Editor’s note: This article is the second of a three-part series about the Upper Cook Inlet commercial fishery. Click here for the first part. The next article will be about the proposed closure of the federal waters to salmon fishing in Cook Inlet.
In some ways, Cook Inlet’s East Side setnet fishery is the most desirable of commercial fisheries to get into: instead of having to fish remote sections of muddy beach, far from roads or towns, commercial fishermen can finish their sets for the day, jump up to the top of the bluff, and go to town for the night.
The ones who live on the Kenai Peninsula can even go home, if they want to.
In other ways, it’s one of the worst fisheries to be in. With unexpected closures and constant conflicts over salmon allocation, it’s not uncommon to find fishermen poring over the specific wording of management plans or frantically checking fish counts in the nearby Kenai River to see if they’ll be open. Many of them also listen in to the Board of Fisheries meetings, asking the members and department for changes or adjustments to management.
That’s where Ken Coleman has found himself every three years since the 1980s: in the chairs at the Board of Fisheries meetings. A north Kalifornsky Beach, known as K-Beach, setnetter, Coleman said he’s watched the fishery ratchet back, with setnetters losing first the early season, then the late season, then gear, then time.
“It just boggles your mind,” he said.
Over time, it’s resulted in a fishery that can barely sustain itself.
In 2020, the 468 permits that fished in the setnet fisheries around Cook Inlet earned a total of $3.1 million, or about $6,742 per permit, according to the Commercial Fisheries Entry Commission.
Last year was the worst year in recent memory; in 2019, average gross earnings came back around $22,831 per permit, and at $10,886 in 2018. That includes all setnets in Cook Inlet, though, not just the East Side.
With the seasons cut short and seemingly no management fix in sight, some of them are looking to a more long-term fix: asking the state to buy them out.
Shortened seasons, shortened earnings
Like the rest of Alaska, many of the fishermen are aging, and they’re working with their children and hired crew to man their sites each year. This year in particular was expensive; crew were harder to find, COVID-19 mitigations had to be put in place, gear to supply the sites was more expensive, and fuel prices had increased.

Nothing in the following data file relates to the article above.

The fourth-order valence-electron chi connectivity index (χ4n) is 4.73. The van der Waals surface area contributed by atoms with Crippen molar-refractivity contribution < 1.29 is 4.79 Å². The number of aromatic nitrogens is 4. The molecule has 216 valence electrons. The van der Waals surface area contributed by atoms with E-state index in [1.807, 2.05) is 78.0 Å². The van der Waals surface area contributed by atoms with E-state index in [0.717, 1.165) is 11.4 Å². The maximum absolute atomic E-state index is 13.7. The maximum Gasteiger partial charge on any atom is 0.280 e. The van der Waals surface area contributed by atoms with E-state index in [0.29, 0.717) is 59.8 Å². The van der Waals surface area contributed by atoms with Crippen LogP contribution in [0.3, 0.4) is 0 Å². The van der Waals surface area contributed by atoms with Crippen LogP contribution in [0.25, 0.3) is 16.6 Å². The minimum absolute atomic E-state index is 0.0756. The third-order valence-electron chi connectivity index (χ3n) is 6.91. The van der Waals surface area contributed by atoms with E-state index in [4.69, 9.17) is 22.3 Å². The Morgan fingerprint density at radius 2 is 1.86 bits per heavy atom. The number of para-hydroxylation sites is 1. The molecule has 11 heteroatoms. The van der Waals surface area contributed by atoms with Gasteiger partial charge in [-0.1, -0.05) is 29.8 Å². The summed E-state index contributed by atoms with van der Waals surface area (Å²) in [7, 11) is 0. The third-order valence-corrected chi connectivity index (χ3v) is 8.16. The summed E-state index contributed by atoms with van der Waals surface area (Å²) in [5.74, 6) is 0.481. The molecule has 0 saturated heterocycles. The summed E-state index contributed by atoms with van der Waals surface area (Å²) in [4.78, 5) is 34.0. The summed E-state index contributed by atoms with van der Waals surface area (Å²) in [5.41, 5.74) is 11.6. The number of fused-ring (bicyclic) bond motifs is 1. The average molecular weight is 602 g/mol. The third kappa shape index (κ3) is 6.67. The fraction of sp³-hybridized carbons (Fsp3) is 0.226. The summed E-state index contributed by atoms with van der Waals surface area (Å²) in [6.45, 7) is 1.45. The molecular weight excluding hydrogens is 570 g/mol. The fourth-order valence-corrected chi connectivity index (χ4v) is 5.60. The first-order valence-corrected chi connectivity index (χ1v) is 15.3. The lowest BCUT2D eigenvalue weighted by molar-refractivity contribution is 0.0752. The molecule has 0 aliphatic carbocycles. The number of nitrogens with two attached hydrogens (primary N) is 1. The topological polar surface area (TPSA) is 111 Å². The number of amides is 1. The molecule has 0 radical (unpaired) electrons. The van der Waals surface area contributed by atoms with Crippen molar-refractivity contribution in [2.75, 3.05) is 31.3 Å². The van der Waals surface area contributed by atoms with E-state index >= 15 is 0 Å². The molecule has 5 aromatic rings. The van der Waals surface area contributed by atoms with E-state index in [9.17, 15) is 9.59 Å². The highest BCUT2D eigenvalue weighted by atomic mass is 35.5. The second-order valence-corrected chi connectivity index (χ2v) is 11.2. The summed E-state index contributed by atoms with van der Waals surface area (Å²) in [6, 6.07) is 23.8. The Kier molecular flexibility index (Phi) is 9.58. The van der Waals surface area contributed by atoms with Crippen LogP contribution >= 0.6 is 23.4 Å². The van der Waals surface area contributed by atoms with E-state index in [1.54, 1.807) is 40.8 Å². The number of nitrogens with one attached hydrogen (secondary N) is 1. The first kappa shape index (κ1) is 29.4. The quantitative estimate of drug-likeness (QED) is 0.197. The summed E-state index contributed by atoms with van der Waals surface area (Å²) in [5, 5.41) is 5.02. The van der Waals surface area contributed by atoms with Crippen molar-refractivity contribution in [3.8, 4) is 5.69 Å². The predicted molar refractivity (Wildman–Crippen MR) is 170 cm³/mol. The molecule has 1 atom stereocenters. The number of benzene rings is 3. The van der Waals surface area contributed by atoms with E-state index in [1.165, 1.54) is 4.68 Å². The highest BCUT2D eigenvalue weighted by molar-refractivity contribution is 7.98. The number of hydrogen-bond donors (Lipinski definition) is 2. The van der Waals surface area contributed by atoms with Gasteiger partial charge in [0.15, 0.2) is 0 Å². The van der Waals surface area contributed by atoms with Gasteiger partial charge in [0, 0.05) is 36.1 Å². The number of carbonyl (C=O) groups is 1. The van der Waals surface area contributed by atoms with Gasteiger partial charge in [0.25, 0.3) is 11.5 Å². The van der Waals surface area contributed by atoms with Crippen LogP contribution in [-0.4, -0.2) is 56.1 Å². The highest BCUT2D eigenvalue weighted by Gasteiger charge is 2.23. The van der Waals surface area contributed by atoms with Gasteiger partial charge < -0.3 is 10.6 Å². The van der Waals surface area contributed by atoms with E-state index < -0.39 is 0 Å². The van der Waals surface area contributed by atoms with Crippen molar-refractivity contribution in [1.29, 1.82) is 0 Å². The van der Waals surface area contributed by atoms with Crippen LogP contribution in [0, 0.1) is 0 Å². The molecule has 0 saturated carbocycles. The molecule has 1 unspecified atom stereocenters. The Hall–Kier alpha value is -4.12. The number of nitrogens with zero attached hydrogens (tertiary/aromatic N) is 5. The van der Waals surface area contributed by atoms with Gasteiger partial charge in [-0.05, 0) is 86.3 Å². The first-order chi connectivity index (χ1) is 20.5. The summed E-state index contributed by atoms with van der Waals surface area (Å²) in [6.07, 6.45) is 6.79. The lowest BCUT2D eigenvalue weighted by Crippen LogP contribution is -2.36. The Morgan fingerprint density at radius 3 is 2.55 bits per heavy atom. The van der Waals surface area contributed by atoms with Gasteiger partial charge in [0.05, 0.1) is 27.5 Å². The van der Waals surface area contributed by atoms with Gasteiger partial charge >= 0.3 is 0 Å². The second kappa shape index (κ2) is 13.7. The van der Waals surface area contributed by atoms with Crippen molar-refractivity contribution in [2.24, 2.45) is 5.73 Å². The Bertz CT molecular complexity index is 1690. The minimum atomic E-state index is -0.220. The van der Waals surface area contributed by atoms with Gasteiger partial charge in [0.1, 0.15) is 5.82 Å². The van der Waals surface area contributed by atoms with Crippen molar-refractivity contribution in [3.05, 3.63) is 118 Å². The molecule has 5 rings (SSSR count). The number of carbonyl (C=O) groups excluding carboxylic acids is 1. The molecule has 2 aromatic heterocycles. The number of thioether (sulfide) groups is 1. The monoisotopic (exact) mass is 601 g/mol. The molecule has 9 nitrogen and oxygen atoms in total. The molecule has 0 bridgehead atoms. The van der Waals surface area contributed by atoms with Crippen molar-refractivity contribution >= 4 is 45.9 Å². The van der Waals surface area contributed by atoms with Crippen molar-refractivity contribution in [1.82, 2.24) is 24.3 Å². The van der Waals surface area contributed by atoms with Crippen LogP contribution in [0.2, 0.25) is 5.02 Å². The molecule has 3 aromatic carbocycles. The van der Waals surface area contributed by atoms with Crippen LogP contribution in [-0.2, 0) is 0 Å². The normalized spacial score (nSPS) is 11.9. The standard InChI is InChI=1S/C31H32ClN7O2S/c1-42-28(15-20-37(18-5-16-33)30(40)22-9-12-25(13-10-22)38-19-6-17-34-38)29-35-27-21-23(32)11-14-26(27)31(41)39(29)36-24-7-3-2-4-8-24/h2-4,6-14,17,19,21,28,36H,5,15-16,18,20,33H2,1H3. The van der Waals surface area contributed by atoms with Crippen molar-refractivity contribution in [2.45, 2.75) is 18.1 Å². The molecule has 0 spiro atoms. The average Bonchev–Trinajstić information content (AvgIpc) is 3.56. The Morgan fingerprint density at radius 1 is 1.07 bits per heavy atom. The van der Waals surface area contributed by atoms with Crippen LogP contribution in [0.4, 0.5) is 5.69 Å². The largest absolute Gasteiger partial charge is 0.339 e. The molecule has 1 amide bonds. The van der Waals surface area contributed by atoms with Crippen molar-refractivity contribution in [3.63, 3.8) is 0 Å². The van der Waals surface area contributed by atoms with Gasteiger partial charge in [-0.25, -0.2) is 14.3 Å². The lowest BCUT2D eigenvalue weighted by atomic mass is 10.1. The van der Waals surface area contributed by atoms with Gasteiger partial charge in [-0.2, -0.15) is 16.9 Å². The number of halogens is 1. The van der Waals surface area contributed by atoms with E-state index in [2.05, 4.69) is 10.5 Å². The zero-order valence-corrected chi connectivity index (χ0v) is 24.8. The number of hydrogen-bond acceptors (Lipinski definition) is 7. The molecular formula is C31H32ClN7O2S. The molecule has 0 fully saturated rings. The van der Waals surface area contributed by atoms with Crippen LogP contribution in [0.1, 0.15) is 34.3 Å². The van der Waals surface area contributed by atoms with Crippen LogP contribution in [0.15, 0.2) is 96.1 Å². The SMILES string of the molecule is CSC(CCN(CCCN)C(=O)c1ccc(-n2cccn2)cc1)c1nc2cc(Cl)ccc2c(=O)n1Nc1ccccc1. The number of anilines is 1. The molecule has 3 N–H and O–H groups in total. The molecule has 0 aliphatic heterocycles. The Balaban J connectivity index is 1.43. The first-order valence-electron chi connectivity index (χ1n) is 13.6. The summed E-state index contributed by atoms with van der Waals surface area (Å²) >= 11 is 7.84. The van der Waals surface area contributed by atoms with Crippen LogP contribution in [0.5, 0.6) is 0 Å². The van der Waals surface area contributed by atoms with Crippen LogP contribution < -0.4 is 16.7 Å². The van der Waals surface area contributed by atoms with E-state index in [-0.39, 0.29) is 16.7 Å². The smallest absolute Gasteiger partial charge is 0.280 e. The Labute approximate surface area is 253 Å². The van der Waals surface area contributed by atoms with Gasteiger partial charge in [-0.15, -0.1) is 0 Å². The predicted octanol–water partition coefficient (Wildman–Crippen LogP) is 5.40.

Then, the entire fishery had an early closure on July 20. Despite plenty of sockeye jumping in the waters and entering the Kenai and Kasilof rivers, not enough large late-run king salmon are returning to the Kenai River.
The setnet openings are tied to the in-river sportfishery restrictions on king salmon, so when the Alaska Department of Fish and Game closed the king salmon sportfishery, setnets closed, too.
Two setnetters petitioned the board to reopen them on a limited basis, but the board denied the petitions on the grounds that they did not qualify as emergencies.
Coleman says north K-Beach, which stretches from the mouth of the Kenai River southward, had nine openers this year, none of which had a full complement of gear.
Chris Every, who also fishes on north K-Beach, was one of the petitioners to the board. He said the board and Commissioner Doug Vincent-Lang ignored data showing that the limited fishery the setnetters argued for caught very few kings and chose to keep them closed anyway.
The late run of king salmon has missed its optimum escapement goal in the Kenai River three years running, and with the management structure for setnets pinned to that goal, many of the commercial fishermen fear this year is a harbinger of seasons to come.
Every points to the declining number of processors in Cook Inlet. The once-competitive market of processors at the mouth of the Kenai has dwindled to two major players: Pacific Star Seafoods and Copper River Seafoods. Seattle-based E&E Seafoods, which owns Pacific Star, purchased Inlet Fish Producers from North Pacific Seafoods in 2020, adding that Kenai plant to its existing facilities there.
“That’s the future of this fishery,” Every said.
Coleman said he bought into the fishery when it was productive and has paid off his permits and lived off the earnings from the fishery for years. It’s hard to watch the young fishermen struggle by on the meager earnings from the fishery today, he said.
“Paying my sites off were something I readily did because all my future was before and it seemed like the right thing to do,” he said.
Dean Osmar, who has been fishing setnet sites near Clam Gulch for nearly five decades, said he remembers opening in late May and fishing into October, when there was no defined end to the season.
“Because of the early ending of the set net season the past couple seasons, we have lost (approximately) 50 percent of our catch,” he said.
A buyback plan
There are approximately 440 setnet permits registered to the East Side out of the 732 setnet permits Inlet-wide. Though the East Side is a distinct subdistrict, a Cook Inlet setnet permit can be fished anywhere in the area.
That means that, given the chance, setnetters can move their operations to regions which are more productive within Cook Inlet. The Kenai and the Kasilof rivers are the most productive sockeye systems other than the Susitna River, and after they started spiking in production in the 1980s and ‘90s.